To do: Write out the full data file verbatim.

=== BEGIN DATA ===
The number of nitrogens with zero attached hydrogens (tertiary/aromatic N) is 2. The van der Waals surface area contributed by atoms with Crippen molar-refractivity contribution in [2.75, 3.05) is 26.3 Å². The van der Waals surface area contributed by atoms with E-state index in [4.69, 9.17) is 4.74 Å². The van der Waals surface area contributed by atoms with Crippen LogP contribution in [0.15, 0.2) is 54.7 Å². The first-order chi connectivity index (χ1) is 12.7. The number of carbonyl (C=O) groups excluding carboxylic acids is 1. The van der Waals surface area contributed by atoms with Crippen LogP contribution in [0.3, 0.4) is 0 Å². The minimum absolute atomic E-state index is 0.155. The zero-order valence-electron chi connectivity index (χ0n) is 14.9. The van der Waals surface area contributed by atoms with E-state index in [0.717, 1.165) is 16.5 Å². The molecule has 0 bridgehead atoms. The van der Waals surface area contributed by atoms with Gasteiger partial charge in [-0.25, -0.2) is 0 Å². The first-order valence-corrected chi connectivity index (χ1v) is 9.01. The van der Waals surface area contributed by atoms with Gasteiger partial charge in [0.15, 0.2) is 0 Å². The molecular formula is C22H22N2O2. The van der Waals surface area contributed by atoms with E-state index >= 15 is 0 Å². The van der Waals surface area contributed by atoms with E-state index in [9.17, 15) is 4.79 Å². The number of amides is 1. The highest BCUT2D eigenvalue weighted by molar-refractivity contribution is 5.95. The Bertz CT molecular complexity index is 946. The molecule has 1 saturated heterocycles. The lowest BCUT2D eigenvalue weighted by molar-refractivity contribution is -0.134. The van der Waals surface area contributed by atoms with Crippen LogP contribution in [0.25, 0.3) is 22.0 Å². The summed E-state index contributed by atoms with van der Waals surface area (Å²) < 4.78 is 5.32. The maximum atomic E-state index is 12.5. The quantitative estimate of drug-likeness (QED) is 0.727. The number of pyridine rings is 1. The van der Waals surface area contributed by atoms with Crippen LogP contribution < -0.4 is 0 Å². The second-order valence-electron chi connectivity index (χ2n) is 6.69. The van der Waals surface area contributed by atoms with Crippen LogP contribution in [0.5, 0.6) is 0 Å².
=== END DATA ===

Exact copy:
The number of nitrogens with zero attached hydrogens (tertiary/aromatic N) is 2. The van der Waals surface area contributed by atoms with Crippen molar-refractivity contribution in [2.75, 3.05) is 26.3 Å². The van der Waals surface area contributed by atoms with E-state index in [4.69, 9.17) is 4.74 Å². The van der Waals surface area contributed by atoms with Crippen LogP contribution in [0.15, 0.2) is 54.7 Å². The first-order chi connectivity index (χ1) is 12.7. The number of carbonyl (C=O) groups excluding carboxylic acids is 1. The van der Waals surface area contributed by atoms with Crippen LogP contribution in [0.3, 0.4) is 0 Å². The minimum absolute atomic E-state index is 0.155. The zero-order valence-electron chi connectivity index (χ0n) is 14.9. The van der Waals surface area contributed by atoms with E-state index in [0.717, 1.165) is 16.5 Å². The molecule has 0 bridgehead atoms. The van der Waals surface area contributed by atoms with Gasteiger partial charge in [-0.25, -0.2) is 0 Å². The first-order valence-corrected chi connectivity index (χ1v) is 9.01. The van der Waals surface area contributed by atoms with Gasteiger partial charge in [0.15, 0.2) is 0 Å². The molecular formula is C22H22N2O2. The van der Waals surface area contributed by atoms with E-state index >= 15 is 0 Å². The van der Waals surface area contributed by atoms with E-state index in [9.17, 15) is 4.79 Å². The number of amides is 1. The highest BCUT2D eigenvalue weighted by molar-refractivity contribution is 5.95. The Bertz CT molecular complexity index is 946. The molecule has 1 saturated heterocycles. The lowest BCUT2D eigenvalue weighted by molar-refractivity contribution is -0.134. The van der Waals surface area contributed by atoms with Crippen LogP contribution in [0.25, 0.3) is 22.0 Å². The summed E-state index contributed by atoms with van der Waals surface area (Å²) < 4.78 is 5.32. The maximum atomic E-state index is 12.5. The quantitative estimate of drug-likeness (QED) is 0.727. The number of pyridine rings is 1. The van der Waals surface area contributed by atoms with Crippen LogP contribution < -0.4 is 0 Å². The second-order valence-electron chi connectivity index (χ2n) is 6.69. The van der Waals surface area contributed by atoms with Crippen LogP contribution in [0.5, 0.6) is 0 Å².